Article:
“My friend Peter McClellan was the chief commissioner,” John Coates told The Ticket podcast this week. “I rang him and said, ‘Look, is there anything in the early findings that we should be implementing with our Olympic teams and sports?’

“And he changed the terms of reference to include institutional response in sport. He invited us to come along and give evidence about what we were doing.

“It’s something I take very, very, seriously.”

So why then have most sports – including all Olympic sports – not signed up to the National Redress Scheme that pays up to $150,000 to victims? The truth is most sports – aside from the big-money earners such as the football codes and cricket – would become insolvent even if only a handful of claims were made.

The Australian Olympic Committee, as the representative for 44 sports, has been in and out of meetings for the past five months with insurers, the National Redress Scheme and the minister for Families and Social Services, Anne Ruston, looking for a solution.

AOC chief executive Matt Carroll says all Olympic sports are committed to the scheme and adopting the royal commission recommendations.

“We are actively involved in engaging with the scheme and putting in place new procedures to ensure that such abuse doesn’t happen again. The issue is around being able to meet the financial requirements of the scheme … In order to sign up you need to pass a financial test; most sports would fail,” he told the ABC.

Volume 14 of the 17 that make up the royal commission’s final report is dedicated to sport, recreation, arts, culture, community and hobby groups.

“For the most part, children have been, and are, safe in sport and recreation environments. However, the sexual abuse of children has been reported in sport and recreation contexts.”

The following pages make for sobering reading. In private sessions there were more than 400 survivors who told the commissioners of their experiences that occurred in more than 300 sports and recreation institutions.

There are five key areas the commission found most concerning in the sports environment:

•    Pursuit of excellence at any cost

•    Protection of reputation as a primary concern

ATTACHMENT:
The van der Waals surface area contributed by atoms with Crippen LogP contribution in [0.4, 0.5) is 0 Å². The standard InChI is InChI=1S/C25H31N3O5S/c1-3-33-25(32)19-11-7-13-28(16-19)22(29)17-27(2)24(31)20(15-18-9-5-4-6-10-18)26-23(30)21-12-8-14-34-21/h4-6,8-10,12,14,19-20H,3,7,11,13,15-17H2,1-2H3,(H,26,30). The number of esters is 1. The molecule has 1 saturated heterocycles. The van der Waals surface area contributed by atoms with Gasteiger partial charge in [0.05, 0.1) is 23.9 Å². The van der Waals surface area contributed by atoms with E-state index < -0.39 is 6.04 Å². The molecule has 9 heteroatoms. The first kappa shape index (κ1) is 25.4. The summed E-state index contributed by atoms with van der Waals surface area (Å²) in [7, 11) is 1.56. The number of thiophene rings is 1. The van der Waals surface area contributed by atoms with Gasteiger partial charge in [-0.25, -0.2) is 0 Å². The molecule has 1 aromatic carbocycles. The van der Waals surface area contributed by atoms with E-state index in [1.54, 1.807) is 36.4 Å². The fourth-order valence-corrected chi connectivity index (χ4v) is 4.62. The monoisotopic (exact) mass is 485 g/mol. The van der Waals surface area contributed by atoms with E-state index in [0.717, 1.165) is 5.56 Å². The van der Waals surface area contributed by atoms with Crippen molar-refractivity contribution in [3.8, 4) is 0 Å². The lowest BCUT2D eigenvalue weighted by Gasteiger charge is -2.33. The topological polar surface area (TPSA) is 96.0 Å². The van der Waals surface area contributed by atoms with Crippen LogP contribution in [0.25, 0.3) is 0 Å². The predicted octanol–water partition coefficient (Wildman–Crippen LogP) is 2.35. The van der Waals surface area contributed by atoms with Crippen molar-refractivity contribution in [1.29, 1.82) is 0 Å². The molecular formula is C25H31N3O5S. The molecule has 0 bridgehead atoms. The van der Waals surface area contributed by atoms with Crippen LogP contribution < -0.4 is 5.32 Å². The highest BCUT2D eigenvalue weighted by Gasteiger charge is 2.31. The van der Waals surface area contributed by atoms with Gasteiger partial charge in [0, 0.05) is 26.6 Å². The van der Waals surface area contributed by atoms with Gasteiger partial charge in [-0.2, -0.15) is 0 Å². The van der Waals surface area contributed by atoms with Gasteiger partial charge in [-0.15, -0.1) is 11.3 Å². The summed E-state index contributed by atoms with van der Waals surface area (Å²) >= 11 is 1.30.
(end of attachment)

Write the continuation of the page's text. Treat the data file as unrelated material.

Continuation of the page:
•    Culture of physical abuse and bullying

•    Not following child protection policies

•    Not reporting externally

Part of the problem was each state and territory had its own child safety initiatives.

Victoria, Queensland and South Australia had mandatory child safety approaches, while New South Wales, Western Australia, Tasmania, the Australian Capital Territory and the Northern Territory opted for voluntary approaches.

The royal commission’s first recommended initiative was for a national approach.

“Some institutions have developed their own child safety policies and mechanisms in the absence of other guidance. Some institutional policies and practices have been guided by a peak body; however, some institutions have not developed any child safe policies and practices.

“We know that there are online resources that are appropriate to guide child safe practices in sports clubs, although not all clubs or recreational businesses are aware of their existence.”

Soon after its appearance at the royal commission the AOC amended its own team selection by-laws, requiring all Australian Olympic sports to adopt and implement a member protection policy as a condition of their athletes’ participation.

Unfortunately, till now, that has not included signing up to the National Redress Scheme.

However, on Monday this week AOC boss Matt Carroll emerged from a meeting in Canberra with Anne Ruston and the minister for Youth and Sport, Senator Richard Colbeck. “It was a very positive meeting and all parties have agreed to work together to find a solution – pronto,” Carroll said.

National Sexual Assault, Domestic and Family Violence Counselling Service 1800 737 732

This article was first published in the print edition of The Saturday Paper on Feb 29, 2020 as "Slow off the mark".

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Tracey Holmes
is a journalist and presenter for ABC News.